RAID 3 for video editing

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RAID
RAID 3
Storage products and equipment
A SearchStorage.com reader recently asked: Hi, I am a budding filmmaker looking for an inexpensive way to setup an at home post production facility (video editing, sound,etc.) Most of the raid cards that I have seen are very expensive. Can you recommend a raid 3 card that's reasonably priced and what other levels of raid are good for video editing? Thanks, Rupert
ASKED: July 25, 2005  3:01 PM
UPDATED: August 28, 2008  3:30 PM

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What it boils down to is, why do you think you need RAID 3? If you never plan to do backups (naughty, naughty), then perhaps this is the solution for you; I don’t know of any RAID cards off the top of my head that will do RAID 3, but perhaps a software solution is possible? Never used it.

However, if you pllan on saving your work back to DV tape or to DVD (R or RW), then you – and your wallet – would benefit greatly from RAID 0, which would give you the speed you’re looking for but without the overhead of redundancy.

Cheers

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  • Poppaman2
    To be honest, there are few controllers which support RAID 3, most of them (as you have discovered) a bit expensive. What is your reason for going RAID 3? If you require sequetial read/write speed, RAID 0 is your best bet (but lacks data protection). RAID 0+1 (or 1+0) offers the speed of RAID 0 along with fault tolerance of a full duplicate RAID set (RAID 1). Disadvantage of course is loss of disk capacity (50% lost capacity due to the disk mirroring of RAID 1). Use of SATA drives and a controller such as the Adaptec 2810SA (8 drives capacity for about $600.00) or 2410SA (4 drive capacity for about $400.00) are good cards, but there are many others out there...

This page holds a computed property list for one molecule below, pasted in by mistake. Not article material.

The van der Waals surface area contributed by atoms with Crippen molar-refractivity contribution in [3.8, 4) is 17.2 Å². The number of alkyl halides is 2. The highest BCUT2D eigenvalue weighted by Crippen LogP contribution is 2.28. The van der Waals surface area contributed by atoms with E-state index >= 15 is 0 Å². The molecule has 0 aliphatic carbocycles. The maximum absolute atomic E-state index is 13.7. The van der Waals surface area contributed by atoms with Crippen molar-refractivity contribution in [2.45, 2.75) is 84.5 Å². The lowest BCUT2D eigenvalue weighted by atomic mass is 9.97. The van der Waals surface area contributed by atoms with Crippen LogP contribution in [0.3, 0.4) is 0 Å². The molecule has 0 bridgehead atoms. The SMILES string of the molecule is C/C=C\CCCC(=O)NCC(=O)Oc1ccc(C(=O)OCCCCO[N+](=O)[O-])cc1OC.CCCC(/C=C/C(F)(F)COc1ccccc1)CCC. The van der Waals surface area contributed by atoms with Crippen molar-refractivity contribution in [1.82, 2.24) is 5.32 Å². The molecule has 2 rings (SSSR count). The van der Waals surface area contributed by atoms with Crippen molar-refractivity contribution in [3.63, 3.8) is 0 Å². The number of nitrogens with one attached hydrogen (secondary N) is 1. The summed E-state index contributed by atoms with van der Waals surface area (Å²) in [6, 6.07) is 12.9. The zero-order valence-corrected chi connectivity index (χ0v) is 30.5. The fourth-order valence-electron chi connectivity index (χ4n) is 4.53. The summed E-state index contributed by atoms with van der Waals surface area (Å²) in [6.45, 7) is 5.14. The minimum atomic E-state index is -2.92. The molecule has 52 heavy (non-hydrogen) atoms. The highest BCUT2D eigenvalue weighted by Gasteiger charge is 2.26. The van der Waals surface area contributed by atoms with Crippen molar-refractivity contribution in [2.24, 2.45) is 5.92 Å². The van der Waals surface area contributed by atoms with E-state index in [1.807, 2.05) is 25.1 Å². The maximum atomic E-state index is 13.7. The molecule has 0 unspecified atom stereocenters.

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  • Noneckjoe
    If you're buying new computers (workstation or gamer/enthusiast class) then you're probably going to have either SCSI or SATA with RAID capabilities. You can either use Windows to stripe the SCSI disks (RAID 0) or use the hardware raid with SATA to create a pretty fast array. Either solution is dependent on how much you want to spend and how fast your apps require throughput. Then you'll want to have some kind of backup solution in place of course - disk or tape. If you had all the money in the world get a RAID enclosure full of SATA or SCSI or FC drives, and still have tape/disk back-up.
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  • Poppaman2
    To add a bit to my previous post, note that many video editing shops will use RAID 1 (Disk Mirroring) for their system/software volume (2 identical drives required) and RAID 3, 4 or 5 (data striping with parity) for their data drives (min. 3 identical drives required). Note that the term "identical partition" can be used instead of "identical drive". The key here is, of course, the term you use: "inexpensive"... What is your budget? Are you doing this for profit (ie: can the cost of equipment be covered/depreciated for tax purposes)? Utilizing SATA or SATA II drives (relatively fast, relatively inexpensive, somewhat less reliable than their SCSI cousins) may save you 30% of the cost of the array. Give some serious thought to an external SCSI enclosure populated with 36 or 72GB drives: more spindles usually equates to higher speeds (ie: a larger qty of smaller drives is usually faster than a smaller number of larger drives). What platform are you running? There are specialized and/or proprietary storage solutions available for most platforms, with several good ones available for the Macintosh (just make sure they are OS X compatible...).
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